Roger Ebert : A Tribute

“If a movie is really working, you forget for two hours your Social Security number and where your car is parked. You are having a vicarious experience. You are identifying, in one way or another, with the people on the screen.”
In The Critic As Artist, Oscar Wilde argued that it was the role of the artist to impose chaos on the world and the critic’s role to assemble that chaos into order. Wilde was playing on Hegel’s theory of Thesis and Antithesis combining to form Synthesis, in which both Thesis and Antithesis play significant roles in the development of new ideas. I only bring this up because yesterday marked the passing of a truly Great (capital intended) critic, Roger Ebert. Ebert wrote for the Chicago-Sun Times and collaborated, first with Gene Siskel and later with Karl Roper, on the long-running TV series At The Movies. So much you might have heard already.
So why was he one of the greats? For some movie buffs the answer is obvious and the question hardly needs asking, but for the rest of you it requires explanation. Roger Ebert was, for many of us, the first critic we would read to ascertain if a movie was good. I don’t hold much with critics generally. Stephen Fry once remarked that if a critic was asked to explain to Saint Peter what his job was (“well, people invest their hard work, creativity and time in projects and then I come along and say things like “limpid and uninspired” or “two stars” and hurt their feelings”) he’d have a very slim chance of getting into heaven. This is true for a subset of critics – people like Brian Sewell who impose their opinions on the public under the guise of knowledge and experience. About these people I have little to say – I can only quote Hamlet’s remark to Ophelia:
“We’re oft to blame, in this ’tis too much proved
That by devotion’s visage and pious action
we do sugar o’er the devil himself”
Roger Ebert was not one of these critics. Roger Ebert loved film. He didn’t regard every colour film as inferior to black and white. He didn’t have anything against action movies. He didn’t necessarily regard Citizen Kane as the greatest movie ever made. Roger Ebert was a man in love with his genre. He was the critic par excellence of film because he wasn’t prejudiced. He would assess a movie on its own merits – neither comparing it to the “greats” nor against his own standard. He was famous for his pithy comments. About Sex & The City 2 he wrote:
[This film] is an exercise in obscenely conspicuous consumption, in which the girls appear in so many different outfits they must have been followed to the Middle East by a luggage plane. I don’t know a whole lot about fashion, but I know something about taste, and these women spend much of the movie dressed in tacky, vulgar clothing. Carrie and Samantha also display the maximum possible boobage, oblivious to Arab ideas about women’s modesty. There’s more cleavage in this film than at a pro wrestler’s wedding.”
About a guilty favourite of mine, Freddy Got Fingered, he wrote:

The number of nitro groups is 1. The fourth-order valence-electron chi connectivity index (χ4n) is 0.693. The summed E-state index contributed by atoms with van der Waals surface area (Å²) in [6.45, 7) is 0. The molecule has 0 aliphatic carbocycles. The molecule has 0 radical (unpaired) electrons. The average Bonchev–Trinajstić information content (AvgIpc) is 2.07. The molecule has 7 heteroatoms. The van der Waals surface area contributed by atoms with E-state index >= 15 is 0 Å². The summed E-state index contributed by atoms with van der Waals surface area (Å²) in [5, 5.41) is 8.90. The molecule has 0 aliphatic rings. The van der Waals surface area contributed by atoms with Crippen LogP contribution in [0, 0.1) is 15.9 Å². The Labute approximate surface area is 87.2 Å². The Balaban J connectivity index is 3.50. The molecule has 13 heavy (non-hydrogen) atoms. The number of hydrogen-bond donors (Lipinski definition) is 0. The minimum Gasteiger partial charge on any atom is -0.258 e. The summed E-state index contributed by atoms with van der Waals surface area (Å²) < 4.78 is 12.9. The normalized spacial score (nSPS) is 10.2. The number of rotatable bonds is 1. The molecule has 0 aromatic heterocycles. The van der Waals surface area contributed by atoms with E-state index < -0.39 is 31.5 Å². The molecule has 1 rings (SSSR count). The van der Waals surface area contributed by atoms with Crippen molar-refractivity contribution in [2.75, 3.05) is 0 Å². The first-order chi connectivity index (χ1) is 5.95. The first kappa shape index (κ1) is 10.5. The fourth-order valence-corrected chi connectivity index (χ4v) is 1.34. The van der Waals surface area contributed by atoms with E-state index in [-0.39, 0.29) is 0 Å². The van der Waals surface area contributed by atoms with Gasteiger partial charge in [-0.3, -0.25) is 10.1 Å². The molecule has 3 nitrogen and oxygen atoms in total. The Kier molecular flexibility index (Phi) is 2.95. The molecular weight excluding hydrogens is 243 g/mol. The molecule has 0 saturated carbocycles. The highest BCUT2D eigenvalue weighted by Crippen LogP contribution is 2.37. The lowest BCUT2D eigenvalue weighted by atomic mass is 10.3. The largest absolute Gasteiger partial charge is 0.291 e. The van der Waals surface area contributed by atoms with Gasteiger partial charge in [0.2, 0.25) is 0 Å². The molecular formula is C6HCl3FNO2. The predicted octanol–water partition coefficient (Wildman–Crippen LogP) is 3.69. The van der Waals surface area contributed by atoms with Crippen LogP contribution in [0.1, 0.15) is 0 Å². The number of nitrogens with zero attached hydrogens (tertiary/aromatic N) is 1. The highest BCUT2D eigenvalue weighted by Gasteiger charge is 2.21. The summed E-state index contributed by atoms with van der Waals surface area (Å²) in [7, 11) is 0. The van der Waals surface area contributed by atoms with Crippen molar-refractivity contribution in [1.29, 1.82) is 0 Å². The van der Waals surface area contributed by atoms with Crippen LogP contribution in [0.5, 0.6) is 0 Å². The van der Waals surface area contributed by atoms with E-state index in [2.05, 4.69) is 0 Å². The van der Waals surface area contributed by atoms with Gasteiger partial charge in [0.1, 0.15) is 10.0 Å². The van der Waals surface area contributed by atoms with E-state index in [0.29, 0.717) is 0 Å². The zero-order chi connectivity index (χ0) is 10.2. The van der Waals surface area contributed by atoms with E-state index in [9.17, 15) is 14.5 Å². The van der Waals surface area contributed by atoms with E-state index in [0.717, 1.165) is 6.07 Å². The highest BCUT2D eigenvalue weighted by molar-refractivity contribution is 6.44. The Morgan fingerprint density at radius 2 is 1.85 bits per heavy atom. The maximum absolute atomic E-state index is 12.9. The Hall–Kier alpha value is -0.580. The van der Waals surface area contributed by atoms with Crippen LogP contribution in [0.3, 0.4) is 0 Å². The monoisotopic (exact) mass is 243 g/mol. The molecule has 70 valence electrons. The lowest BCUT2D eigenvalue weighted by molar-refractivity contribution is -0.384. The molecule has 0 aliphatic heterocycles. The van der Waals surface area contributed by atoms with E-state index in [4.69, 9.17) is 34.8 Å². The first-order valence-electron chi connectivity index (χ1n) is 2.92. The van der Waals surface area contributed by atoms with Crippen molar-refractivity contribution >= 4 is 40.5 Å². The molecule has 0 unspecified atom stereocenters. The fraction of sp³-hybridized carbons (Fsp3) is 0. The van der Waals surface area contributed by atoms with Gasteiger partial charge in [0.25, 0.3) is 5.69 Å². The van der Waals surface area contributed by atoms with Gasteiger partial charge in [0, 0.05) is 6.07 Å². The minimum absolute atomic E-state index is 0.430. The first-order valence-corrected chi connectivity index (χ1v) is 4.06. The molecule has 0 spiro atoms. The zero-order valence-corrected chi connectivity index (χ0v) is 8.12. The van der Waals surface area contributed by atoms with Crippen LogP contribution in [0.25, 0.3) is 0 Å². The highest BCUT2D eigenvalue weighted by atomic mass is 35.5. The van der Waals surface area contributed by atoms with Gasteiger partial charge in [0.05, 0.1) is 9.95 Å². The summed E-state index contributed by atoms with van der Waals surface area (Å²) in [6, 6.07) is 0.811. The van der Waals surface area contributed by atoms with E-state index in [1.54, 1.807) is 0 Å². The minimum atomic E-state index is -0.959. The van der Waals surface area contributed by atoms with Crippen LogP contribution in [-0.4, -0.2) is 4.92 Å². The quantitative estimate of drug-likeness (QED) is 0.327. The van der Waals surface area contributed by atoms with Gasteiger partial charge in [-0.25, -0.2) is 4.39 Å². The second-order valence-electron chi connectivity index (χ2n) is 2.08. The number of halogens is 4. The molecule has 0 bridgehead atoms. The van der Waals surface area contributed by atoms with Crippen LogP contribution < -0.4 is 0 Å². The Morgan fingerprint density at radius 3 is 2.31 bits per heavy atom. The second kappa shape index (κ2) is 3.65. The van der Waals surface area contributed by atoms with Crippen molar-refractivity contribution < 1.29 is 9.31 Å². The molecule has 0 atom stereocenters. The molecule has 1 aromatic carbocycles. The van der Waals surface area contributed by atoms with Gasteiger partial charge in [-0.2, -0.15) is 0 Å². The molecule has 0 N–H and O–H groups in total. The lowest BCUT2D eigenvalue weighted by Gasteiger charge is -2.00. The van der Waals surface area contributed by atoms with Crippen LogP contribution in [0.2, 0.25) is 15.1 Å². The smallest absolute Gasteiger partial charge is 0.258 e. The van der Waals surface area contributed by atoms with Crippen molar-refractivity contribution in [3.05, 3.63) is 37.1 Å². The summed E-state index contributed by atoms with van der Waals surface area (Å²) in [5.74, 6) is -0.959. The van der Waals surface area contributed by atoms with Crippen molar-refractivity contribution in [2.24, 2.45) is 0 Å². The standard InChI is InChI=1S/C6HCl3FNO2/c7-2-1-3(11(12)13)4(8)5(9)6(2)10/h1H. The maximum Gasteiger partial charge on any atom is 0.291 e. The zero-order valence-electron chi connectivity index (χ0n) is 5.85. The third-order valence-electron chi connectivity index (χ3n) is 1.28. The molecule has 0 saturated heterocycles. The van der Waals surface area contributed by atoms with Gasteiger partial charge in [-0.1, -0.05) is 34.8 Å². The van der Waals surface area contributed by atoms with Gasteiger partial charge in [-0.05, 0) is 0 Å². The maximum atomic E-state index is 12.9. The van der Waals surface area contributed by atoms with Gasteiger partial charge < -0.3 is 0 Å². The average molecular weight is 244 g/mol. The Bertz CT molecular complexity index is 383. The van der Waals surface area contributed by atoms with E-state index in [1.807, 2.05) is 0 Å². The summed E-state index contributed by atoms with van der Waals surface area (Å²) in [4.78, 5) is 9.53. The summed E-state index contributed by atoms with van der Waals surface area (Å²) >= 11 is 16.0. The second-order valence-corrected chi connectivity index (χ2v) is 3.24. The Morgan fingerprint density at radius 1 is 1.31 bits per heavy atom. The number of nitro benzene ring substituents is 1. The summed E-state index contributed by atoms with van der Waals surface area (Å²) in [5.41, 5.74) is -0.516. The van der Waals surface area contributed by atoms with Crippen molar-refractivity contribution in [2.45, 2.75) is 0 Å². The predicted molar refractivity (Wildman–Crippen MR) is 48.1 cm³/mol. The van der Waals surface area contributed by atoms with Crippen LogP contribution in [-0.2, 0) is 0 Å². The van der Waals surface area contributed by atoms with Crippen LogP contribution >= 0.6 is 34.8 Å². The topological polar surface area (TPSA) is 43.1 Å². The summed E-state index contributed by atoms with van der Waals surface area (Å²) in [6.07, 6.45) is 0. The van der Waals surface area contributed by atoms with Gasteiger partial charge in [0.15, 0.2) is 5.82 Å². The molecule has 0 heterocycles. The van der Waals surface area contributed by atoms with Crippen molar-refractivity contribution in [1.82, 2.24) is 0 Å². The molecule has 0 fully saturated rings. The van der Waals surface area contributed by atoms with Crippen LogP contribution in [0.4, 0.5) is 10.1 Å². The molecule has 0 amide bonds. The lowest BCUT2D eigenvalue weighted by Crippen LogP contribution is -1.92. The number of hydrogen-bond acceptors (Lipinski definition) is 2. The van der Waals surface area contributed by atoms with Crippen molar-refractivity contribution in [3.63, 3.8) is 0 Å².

“This movie doesn’t scrape the bottom of the barrel. This movie isn’t the bottom of the barrel. This movie isn’t below the bottom of the barrel. This movie doesn’t deserve to be mentioned in the same sentence with barrels.”
Roger Ebert once reviewed a film called The Brown Bunny in the following way: “I had a colonoscopy once, and they let me watch it on TV. It was more entertaining than The Brown Bunny.” The director of the film, Vincent Gallo responded by publicly mocking Ebert’s obesity. Roger responded with “It is true that I am fat, but one day I will be thin, and he will still be the director of The Brown Bunny.”
He was infamously scathing of family comedy North, starring Elijah Wood:
“I hated this movie. Hated hated hated hated hated this movie. Hated it. Hated every simpering stupid vacant audience-insulting moment of it. Hated the sensibility that thought anyone would like it. Hated the implied insult to the audience by its belief that anyone would be entertained by it.”
Roger Ebert was not, unlike most people, offended by The Human Centipede : Second Sequence, a gory schlock-horror torture-porn movie. He merely commented:
“I am required to award stars to movies I review. This time, I refuse to do it. The star rating system is unsuited to this film. Is the movie good? Is it bad? Does it matter? It is what it is and occupies a world where the stars don’t shine.”
In case you somehow get the idea Roger Ebert was a negative person, he was capable of truly great bon mots about films he loved. But these aren’t fun to report. As much as he could eulogize about the great and the good in cinema town, he was a master of put-downs and sarcastic asides. He loved movies. He wasn’t pretentious or aloof. He was prepared to enjoy crappy, populist films like Avatar and Transformers. He didn’t attack out of malice or spite. If anything, he attacked a movie only because it failed to deliver what it promised. If he was malicious about a film, it was because it had disappointed him by failing to deliver – not on his terms, but on the film’s terms. He was also capable of genuinely human ennui regarding some films that retreaded familiar territory. About Tim & Eric’s Billion Dollar Movie, he wrote:
“There is a scene in this film where a character is defecated on by several people at the same time, and I dunno … I didn’t enjoy it.”
Roger Ebert will be sorely missed. I’m not the sort of guy to get all emotional about the passing of someone I didn’t know, but I’m verging now, because for years I’ve regarded him as a sort of distant friend. And so did millions more. He, like us, loved films. He loved films in a way most of us can’t – fervently, realistically, and honestly.

“Every great film should seem new every time you see it.”

 

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